As we all know, nothing is unimportant in a language. This applies not only to grammar and pronunciation, but also to punctuation. However, it is the thing that is given the least importance in learning foreign languages. That makes sense – it would be great to remember grammatical constructions, let alone dashes and full stops! This can be most clearly illustrated by English – many of us have been and still are learning it, but how many of us know how to correctly place punctuation marks in this language? It’s the same with Czech – due attention is not always paid to punctuation. And yet, there are some things that every Czech learner should know.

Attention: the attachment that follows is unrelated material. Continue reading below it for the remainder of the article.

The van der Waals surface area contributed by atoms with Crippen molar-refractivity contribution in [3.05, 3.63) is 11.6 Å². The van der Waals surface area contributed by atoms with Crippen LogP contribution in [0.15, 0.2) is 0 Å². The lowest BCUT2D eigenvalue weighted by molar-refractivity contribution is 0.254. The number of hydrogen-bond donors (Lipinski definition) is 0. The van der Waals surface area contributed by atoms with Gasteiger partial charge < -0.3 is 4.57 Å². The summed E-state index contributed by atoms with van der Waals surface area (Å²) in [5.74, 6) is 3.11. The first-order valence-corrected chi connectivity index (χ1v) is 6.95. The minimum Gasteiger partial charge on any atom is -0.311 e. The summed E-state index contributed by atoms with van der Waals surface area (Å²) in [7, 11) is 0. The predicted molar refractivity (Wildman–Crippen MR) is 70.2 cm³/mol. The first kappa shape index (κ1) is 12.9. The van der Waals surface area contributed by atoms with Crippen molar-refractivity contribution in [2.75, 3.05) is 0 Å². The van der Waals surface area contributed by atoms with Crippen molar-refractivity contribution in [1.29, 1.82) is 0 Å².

Why is there a full stop after some numbers, although the sentence is not over yet? And why are there some places where the per cent sign is separated from a number by a space, and some where it is not? Maybe those are mistakes? No, all these full stops and spaces are meaning-making elements.
If there is a dot next to a number in a Czech text, then we are facing an ordinal number. 25. is read like “twenty-fifth”. The same thing is with the per cent sign – if there is no space, then we are talking about an object that has a certain amount of something and the percentage is used as a characteristic. For example, 25% fat cheese. And if there is a space, then it’s just a percentage. 25 % simply means “twenty-five per cent”.
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